2. $$\begin{bmatrix} 2 \amp 3 \\ 0 \amp 2 \end{bmatrix}\text{.}$$
3. $$\displaystyle \begin{bmatrix} 4 \amp 0 \amp 0 \\ 0 \amp 0 \amp 2 \end{bmatrix}$$
4. $$\displaystyle \begin{bmatrix} 4 \amp 0 \\ 0 \amp 0 \\ 0 \amp 2 \end{bmatrix}$$

#### 3.

Consider the matrix $$A = \begin{bmatrix} 2 \amp 1 \\ 1 \amp 2 \end{bmatrix} \text{.}$$
1. Find a singular value decomposition of $$A$$ and verify that it is also an orthogonal diagonalization of $$A\text{.}$$
2. If $$A$$ is a symmetric, positive semidefinite matrix, explain why a singular value decomposition of $$A$$ is an orthogonal diagonalization of $$A\text{.}$$

#### 4.

Suppose that the matrix $$A$$ has the singular value decomposition
\begin{equation*} \begin{bmatrix} -0.46 \amp 0.52 \amp 0.46 \amp 0.55 \\ -0.82 \amp 0.00 \amp -0.14 \amp -0.55 \\ -0.04 \amp 0.44 \amp -0.85 \amp 0.28 \\ -0.34 \amp -0.73 \amp -0.18 \amp 0.55 \end{bmatrix} \begin{bmatrix} 6.2 \amp 0.0 \amp 0.0 \\ 0.0 \amp 4.1 \amp 0.0 \\ 0.0 \amp 0.0 \amp 0.0 \\ 0.0 \amp 0.0 \amp 0.0 \end{bmatrix} \begin{bmatrix} -0.74 \amp 0.62 \amp -0.24 \\ 0.28 \amp 0.62 \amp 0.73 \\ -0.61 \amp -0.48 \amp 0.64 \end{bmatrix}. \end{equation*}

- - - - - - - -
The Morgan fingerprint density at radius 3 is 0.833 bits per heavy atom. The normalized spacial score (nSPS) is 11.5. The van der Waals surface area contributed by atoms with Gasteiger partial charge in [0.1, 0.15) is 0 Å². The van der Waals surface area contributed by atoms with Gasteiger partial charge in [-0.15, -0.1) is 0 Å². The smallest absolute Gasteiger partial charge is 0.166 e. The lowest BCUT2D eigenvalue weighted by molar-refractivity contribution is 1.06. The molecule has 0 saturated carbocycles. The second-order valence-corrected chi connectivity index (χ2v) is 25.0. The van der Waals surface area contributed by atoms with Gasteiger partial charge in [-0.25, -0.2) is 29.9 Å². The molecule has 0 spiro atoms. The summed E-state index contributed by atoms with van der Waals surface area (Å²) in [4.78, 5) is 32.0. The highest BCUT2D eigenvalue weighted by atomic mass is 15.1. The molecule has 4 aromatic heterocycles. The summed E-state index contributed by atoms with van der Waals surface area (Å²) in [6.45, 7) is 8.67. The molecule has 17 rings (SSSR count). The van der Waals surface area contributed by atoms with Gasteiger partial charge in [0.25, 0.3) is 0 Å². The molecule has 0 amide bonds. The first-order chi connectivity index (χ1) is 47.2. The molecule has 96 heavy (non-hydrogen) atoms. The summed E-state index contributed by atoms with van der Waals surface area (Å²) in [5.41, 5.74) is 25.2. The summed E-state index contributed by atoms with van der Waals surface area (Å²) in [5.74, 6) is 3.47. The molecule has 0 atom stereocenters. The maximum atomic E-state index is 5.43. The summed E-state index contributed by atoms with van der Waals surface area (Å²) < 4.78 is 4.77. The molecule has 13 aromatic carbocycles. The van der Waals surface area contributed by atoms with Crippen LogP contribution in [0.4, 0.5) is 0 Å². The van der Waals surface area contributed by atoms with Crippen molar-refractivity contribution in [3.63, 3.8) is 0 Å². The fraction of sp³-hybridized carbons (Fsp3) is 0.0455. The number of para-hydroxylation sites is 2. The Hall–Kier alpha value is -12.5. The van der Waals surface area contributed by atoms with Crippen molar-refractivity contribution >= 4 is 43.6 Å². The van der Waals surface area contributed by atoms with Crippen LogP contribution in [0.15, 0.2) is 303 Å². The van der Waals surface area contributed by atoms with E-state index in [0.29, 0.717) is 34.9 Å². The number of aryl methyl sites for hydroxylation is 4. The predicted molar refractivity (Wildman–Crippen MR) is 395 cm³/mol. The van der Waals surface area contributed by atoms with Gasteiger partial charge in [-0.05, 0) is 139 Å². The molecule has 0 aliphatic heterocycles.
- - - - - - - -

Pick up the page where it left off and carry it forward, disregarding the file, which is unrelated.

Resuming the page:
1. What are the dimensions of $$A\text{?}$$
2. What is $$\rank(A)\text{?}$$
3. Find orthonormal bases for $$\col(A)\text{,}$$ $$\nul(A)\text{,}$$ $$\col(A^T)\text{,}$$ and $$\nul(A^T)\text{.}$$
4. Find the orthogonal projection of $$\bvec=\fourvec102{-1}$$ onto $$\col(A)\text{.}$$

#### 5.

Consider the matrix $$A = \begin{bmatrix} 1 \amp 0 \amp -1 \\ 2 \amp 2 \amp 0 \\ -1 \amp 1 \amp 2\\ \end{bmatrix} \text{.}$$


1. Construct the Gram matrix $$G$$ and use it to find the singular values and right singular vectors $$\vvec_1\text{,}$$ $$\vvec_2\text{,}$$ and $$\vvec_3$$ of $$A\text{.}$$ What are the matrices $$\Sigma$$ and $$V$$ in a singular value decomposition?
2. What is $$\rank(A)\text{?}$$
3. Find as many left singular $$\uvec_j$$ as you can using the relationship $$A\vvec_j=\sigma_j\uvec_j\text{.}$$